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Real Estate Jargon YouShould Know L ike most industries, real estate has a peculiar language all its own. Learning the jargon isn't difficult, but there is a real risk of hearing and using words you don't fully understand. Even such basic terms as MLS, REALTOR® and the like are widely misunderstood and misused in everyday speech. In the interest of clear communication, here are 10 basic real estate terms related to buying or selling a home and what they really mean: 1. Listing: An agreement between a real estate broker and a home owner that allows the broker to market and arrange for the sale of the owner's home. The word "listing" is also used to refer to the for-sale home itself. A home being sold
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by the owner without a real estate agent isn't a "listing". 2. MLS:Multiple Listing Service. An MLS is an organization that collects, compiles and distributes information about homes listed for sale by its members, who are real estate brokers.
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Winter Warrants EnergyEfficient Efforts A s fall wanes and winter approaches it's time to heat up the house, but not without energy efficient techniques. It's also time to give your home the once over to make sure it's ready to do battle with winter winds, rain, sleet and snow to protect you from the elements. "Put your home on an energy diet to benefit your pocketbook and the planet," says David M. Nemtzow, president of the Washington, D.C.-based Alliance to Save Energy. In the spirit of Energy Awareness Month in October, here's how to keep warm on a budget.
Get a professional tune up for the furnace. Clean or replace air filters once a month to help your unit run as efficiently as possible.
If you are replacing heating or air conditioning systems, major appliances, electronics, or windows, look for the Energy Star label to cut energy consumption by as much at 30 percent.
Consider a programmable thermostat to automatically adjust the temperature up when you need it and down when you don't.
Make sure your attic and or ceiling are well insulated, seal joints in attic air ducts and around windows, doors, electrical outlets and other openings that can admit cold air.
Are Your Pets Soiling Your Chances Of Selling Your Home? P ets are often so loved by their owners that they are allowed the run of the house. At their worst, doggie and kitty dictators mark their territory with pungent odors and unsightly stains. When you love these little furry friends, it's hard to realize how much these pets may be hurting your marketing efforts in selling your home. If you are like most pet lovers, you may be a little on the sensitive side. If your listing agent is having a hard time communicating with you about your pets and their effect on buyers and other agents, perhaps a look at this neutral third-party list of suggestions may help you understand the problem better: 1. If it smells, it won't sell. Your pet may be perfectly well mannered, but that doesn't mean your home is odor-free. Most pet odor comes from fur and dander. Pets mark their territory by rubbing their fur on objects. That's why your kitty rubs your ankles with her sides. Minimize pet odors by not allowing your pets to sleep on couches and carpets. Provide them with a cuddly bed of their own and reward them lavishly whenever they use it. Deodorize often with Febreze, a product found on most grocery store shelves. Keep pets bathed and groomed more often than usual, so as not to add to existing pet odor. 2. Stains don't have to be permanent. There are many good products to clean pet stains. Just visit your local pet store or key "pet stains" into your favorite search engines. What you will find are companies with advice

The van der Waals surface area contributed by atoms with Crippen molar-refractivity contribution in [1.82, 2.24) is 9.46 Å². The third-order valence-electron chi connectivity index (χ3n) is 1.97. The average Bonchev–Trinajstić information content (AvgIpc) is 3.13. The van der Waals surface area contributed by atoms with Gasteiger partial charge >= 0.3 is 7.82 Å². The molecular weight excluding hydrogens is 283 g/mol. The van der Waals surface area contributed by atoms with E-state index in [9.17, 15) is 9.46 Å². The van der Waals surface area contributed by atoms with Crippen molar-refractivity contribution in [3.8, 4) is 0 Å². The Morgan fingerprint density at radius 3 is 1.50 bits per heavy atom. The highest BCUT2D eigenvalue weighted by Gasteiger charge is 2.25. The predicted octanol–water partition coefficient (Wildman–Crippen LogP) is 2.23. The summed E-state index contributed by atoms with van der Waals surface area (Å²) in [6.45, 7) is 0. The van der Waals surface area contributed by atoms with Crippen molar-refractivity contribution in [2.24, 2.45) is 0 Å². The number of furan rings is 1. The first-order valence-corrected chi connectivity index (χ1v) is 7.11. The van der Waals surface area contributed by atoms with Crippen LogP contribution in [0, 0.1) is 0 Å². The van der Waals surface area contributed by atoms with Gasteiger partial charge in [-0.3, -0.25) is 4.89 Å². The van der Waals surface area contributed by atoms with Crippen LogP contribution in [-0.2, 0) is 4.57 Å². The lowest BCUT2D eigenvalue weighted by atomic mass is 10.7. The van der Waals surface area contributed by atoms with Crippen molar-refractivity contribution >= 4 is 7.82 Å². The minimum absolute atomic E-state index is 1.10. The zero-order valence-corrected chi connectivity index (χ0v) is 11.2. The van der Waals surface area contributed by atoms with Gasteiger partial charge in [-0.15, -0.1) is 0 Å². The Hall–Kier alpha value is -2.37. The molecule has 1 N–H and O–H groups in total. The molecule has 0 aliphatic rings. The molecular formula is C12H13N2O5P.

Negotiating To Yes N egotiating a purchase agreement is perhaps the trickiest aspect of any real estate transaction. Most home buyers and home sellers want to arrive at a win-win agreement, but that's not to say either side would regret getting a bigger "win" than the other. Successful negotiating is more than a matter of luck or natural talent. It also encompasses the learned ability to use certain skills and techniques to bring about those coveted win-win results. Here are six tips and suggestions to turn negotiation into agreement: 1. Start with a fair price and a fair offer. There's no question that significantly overpricing your home will turn off potential buyers. Likewise, making an offer that's far lower than the asking price is practically guaranteed to alienate the sellers. Asking and offering prices should be based on recent sales prices of comparable homes. 2. Respect the other side's priorities. Knowing what's most important to the person on the other side of the negotiating table can help you avoid pushing too hard on hot or sensitive issues. For example, a seller who won't budge on the sales price, might be willing to pay more of the transaction costs or make more repairs to the home, while a buyer with an urgent move-in date might be willing to pay a higher portion of the transaction costs or forgo some major repairs.
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